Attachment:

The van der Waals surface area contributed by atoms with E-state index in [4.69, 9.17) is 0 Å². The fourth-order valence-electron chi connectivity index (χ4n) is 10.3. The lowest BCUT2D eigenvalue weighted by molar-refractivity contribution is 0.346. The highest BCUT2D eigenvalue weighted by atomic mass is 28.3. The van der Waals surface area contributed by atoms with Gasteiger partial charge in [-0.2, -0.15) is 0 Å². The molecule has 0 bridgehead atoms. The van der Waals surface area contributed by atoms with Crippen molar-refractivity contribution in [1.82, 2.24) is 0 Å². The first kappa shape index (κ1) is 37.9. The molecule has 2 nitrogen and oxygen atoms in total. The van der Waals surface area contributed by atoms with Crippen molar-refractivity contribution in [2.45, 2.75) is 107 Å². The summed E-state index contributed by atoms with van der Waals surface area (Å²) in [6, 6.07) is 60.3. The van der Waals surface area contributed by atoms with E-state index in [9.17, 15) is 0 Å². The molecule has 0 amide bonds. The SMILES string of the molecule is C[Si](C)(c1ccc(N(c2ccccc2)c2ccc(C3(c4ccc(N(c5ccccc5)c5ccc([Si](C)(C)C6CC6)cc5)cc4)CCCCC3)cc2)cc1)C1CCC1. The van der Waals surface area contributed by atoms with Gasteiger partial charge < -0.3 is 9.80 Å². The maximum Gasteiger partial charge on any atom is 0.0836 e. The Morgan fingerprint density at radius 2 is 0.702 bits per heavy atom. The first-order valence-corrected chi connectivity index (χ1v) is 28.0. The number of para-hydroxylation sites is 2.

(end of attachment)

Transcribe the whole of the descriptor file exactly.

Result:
The van der Waals surface area contributed by atoms with E-state index in [4.69, 9.17) is 0 Å². The fourth-order valence-electron chi connectivity index (χ4n) is 10.3. The lowest BCUT2D eigenvalue weighted by molar-refractivity contribution is 0.346. The highest BCUT2D eigenvalue weighted by atomic mass is 28.3. The van der Waals surface area contributed by atoms with Gasteiger partial charge in [-0.2, -0.15) is 0 Å². The molecule has 0 bridgehead atoms. The van der Waals surface area contributed by atoms with Crippen molar-refractivity contribution in [1.82, 2.24) is 0 Å². The first kappa shape index (κ1) is 37.9. The molecule has 2 nitrogen and oxygen atoms in total. The van der Waals surface area contributed by atoms with Crippen molar-refractivity contribution in [2.45, 2.75) is 107 Å². The summed E-state index contributed by atoms with van der Waals surface area (Å²) in [6, 6.07) is 60.3. The van der Waals surface area contributed by atoms with E-state index in [9.17, 15) is 0 Å². The molecule has 0 amide bonds. The SMILES string of the molecule is C[Si](C)(c1ccc(N(c2ccccc2)c2ccc(C3(c4ccc(N(c5ccccc5)c5ccc([Si](C)(C)C6CC6)cc5)cc4)CCCCC3)cc2)cc1)C1CCC1. The van der Waals surface area contributed by atoms with Gasteiger partial charge < -0.3 is 9.80 Å². The maximum Gasteiger partial charge on any atom is 0.0836 e. The Morgan fingerprint density at radius 2 is 0.702 bits per heavy atom. The first-order valence-corrected chi connectivity index (χ1v) is 28.0. The number of para-hydroxylation sites is 2.